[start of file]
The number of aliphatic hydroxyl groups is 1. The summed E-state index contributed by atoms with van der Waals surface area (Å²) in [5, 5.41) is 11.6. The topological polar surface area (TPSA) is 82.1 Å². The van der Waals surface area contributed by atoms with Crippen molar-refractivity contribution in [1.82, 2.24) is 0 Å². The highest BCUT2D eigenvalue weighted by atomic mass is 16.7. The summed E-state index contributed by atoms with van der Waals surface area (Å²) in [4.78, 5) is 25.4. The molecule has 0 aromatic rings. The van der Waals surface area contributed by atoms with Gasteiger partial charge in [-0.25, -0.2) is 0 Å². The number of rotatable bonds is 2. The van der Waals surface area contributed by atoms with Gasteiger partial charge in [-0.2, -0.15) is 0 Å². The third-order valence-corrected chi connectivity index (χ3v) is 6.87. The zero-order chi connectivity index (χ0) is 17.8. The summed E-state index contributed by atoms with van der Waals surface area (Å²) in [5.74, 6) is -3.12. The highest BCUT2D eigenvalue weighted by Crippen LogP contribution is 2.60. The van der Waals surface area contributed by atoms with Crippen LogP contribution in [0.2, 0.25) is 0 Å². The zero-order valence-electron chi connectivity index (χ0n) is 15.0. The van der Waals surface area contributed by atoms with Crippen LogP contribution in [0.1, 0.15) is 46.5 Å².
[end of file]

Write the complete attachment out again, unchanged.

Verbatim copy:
The number of aliphatic hydroxyl groups is 1. The summed E-state index contributed by atoms with van der Waals surface area (Å²) in [5, 5.41) is 11.6. The topological polar surface area (TPSA) is 82.1 Å². The van der Waals surface area contributed by atoms with Crippen molar-refractivity contribution in [1.82, 2.24) is 0 Å². The highest BCUT2D eigenvalue weighted by atomic mass is 16.7. The summed E-state index contributed by atoms with van der Waals surface area (Å²) in [4.78, 5) is 25.4. The molecule has 0 aromatic rings. The van der Waals surface area contributed by atoms with Gasteiger partial charge in [-0.25, -0.2) is 0 Å². The number of rotatable bonds is 2. The van der Waals surface area contributed by atoms with Gasteiger partial charge in [-0.2, -0.15) is 0 Å². The third-order valence-corrected chi connectivity index (χ3v) is 6.87. The zero-order chi connectivity index (χ0) is 17.8. The summed E-state index contributed by atoms with van der Waals surface area (Å²) in [5.74, 6) is -3.12. The highest BCUT2D eigenvalue weighted by Crippen LogP contribution is 2.60. The van der Waals surface area contributed by atoms with Crippen LogP contribution in [0.2, 0.25) is 0 Å². The zero-order valence-electron chi connectivity index (χ0n) is 15.0. The van der Waals surface area contributed by atoms with Crippen LogP contribution in [0.1, 0.15) is 46.5 Å².